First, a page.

We had some audio issues on tonight's recording that led to Jenna's headset microphone not working and one of the players having her sound greatly reduced. Because of that, it sounds like it was just Teebz doing the interview, but Jenna was certainly there as we met Presleigh Giesbrecht, Reese Chuback, and Tyla Turnbull of the St. Mary's Academy Flames! These three graduating players are all moving on to post-secondary opportunities, so we'll hear about those along with finding out how their CSSHL seasons went, some career highlights for them, getting ready for the 2022 Female World Sport School Challenge, and more! The ladies did have to get going prior to the end of the show, though, so head coach Larry Bumstead stepped in to finish off the show in their place! We chat about the growth of the tournament, the return of the tournment, Larry's prediction on where the Flames will finish, and a few other things! It's a busy show meeting Presleigh, Reese, Tyla, and Larry, so make sure you have your radio and phone at your fingertips at 5:30pm CT so you can hear The Hockey Show on 101.5 FM, Channel 718 on MTS TV, or via!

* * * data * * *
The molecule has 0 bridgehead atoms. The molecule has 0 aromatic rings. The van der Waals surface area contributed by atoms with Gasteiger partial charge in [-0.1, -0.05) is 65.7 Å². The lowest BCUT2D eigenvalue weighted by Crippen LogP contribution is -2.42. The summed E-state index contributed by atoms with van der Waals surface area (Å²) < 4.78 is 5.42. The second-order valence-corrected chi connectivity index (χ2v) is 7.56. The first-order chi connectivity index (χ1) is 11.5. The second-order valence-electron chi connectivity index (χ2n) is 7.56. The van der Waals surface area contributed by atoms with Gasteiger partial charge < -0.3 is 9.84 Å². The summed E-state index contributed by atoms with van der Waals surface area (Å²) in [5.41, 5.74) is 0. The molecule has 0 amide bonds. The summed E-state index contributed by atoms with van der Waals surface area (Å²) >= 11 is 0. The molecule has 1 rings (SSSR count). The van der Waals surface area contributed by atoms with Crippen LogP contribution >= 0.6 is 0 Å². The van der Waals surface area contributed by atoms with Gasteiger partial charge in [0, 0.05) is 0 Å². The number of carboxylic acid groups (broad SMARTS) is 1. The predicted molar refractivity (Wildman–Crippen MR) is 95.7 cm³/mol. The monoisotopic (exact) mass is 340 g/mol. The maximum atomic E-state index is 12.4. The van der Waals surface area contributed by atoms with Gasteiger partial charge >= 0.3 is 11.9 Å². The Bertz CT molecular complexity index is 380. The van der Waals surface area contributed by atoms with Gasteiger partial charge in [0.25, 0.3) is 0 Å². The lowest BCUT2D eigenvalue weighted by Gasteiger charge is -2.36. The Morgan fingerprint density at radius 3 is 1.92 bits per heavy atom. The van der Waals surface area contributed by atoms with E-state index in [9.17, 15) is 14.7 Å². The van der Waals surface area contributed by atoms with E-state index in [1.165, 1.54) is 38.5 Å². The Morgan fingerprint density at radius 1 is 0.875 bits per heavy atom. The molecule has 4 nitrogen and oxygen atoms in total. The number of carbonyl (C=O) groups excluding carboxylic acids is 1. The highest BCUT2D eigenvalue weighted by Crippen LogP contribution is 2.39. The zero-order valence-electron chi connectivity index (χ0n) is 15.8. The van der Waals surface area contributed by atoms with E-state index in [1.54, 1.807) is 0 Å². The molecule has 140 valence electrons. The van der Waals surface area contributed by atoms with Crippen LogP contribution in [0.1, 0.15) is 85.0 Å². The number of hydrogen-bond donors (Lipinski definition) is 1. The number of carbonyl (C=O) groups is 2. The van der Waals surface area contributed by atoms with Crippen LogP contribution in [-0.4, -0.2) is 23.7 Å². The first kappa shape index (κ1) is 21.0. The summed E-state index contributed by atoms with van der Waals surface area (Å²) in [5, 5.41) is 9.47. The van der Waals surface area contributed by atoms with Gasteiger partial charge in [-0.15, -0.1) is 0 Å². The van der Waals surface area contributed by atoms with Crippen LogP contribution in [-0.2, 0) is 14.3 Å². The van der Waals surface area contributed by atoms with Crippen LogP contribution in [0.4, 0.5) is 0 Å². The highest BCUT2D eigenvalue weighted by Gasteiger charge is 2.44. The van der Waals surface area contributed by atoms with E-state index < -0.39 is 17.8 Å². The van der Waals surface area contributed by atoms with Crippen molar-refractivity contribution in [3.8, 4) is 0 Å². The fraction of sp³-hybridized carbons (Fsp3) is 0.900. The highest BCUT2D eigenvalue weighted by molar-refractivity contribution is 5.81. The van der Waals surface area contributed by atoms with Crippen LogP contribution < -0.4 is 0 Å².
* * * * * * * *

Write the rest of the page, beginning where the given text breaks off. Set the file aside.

If you live outside Winnipeg and want to participate, have no fear! The new UMFM website's online streaming player is pretty awesome if you want to listen online so you cnn call in for the contest as well. If you're using an Apple device, the player doesn't seem to like Safari yet, so if you want to stream the show I'd recommend Radio Garden to do that as it works nicely with Safari. If you're more of an app person, we recommend you use the TuneIn app found on the App Store or Google Play Store. If you do use the TuneIn app, you won't be disappointed. It's a solid app.

If you have questions, you can email all show queries and comments to! Tweet me anytime with questions you may have by hitting me up at @TeebzHBIC on Twitter! I'm here to listen to you, so make your voice heard!

Tonight, Teebz and Jenna chat with Presleigh Giesbrecht, Reese Chuback, Tyla Turnbull, and Larry Bumstead of the St. Mary's Academy Flames about their careers, where they're heading next, stats, growth, results, and much more exclusively on 101.5 UMFM and on the web stream!

PODCAST: April 28, 2022: Episode 501

Until next time, keep your sticks on the ice!

Wednesday 27 April 2022

Settling In For Hockey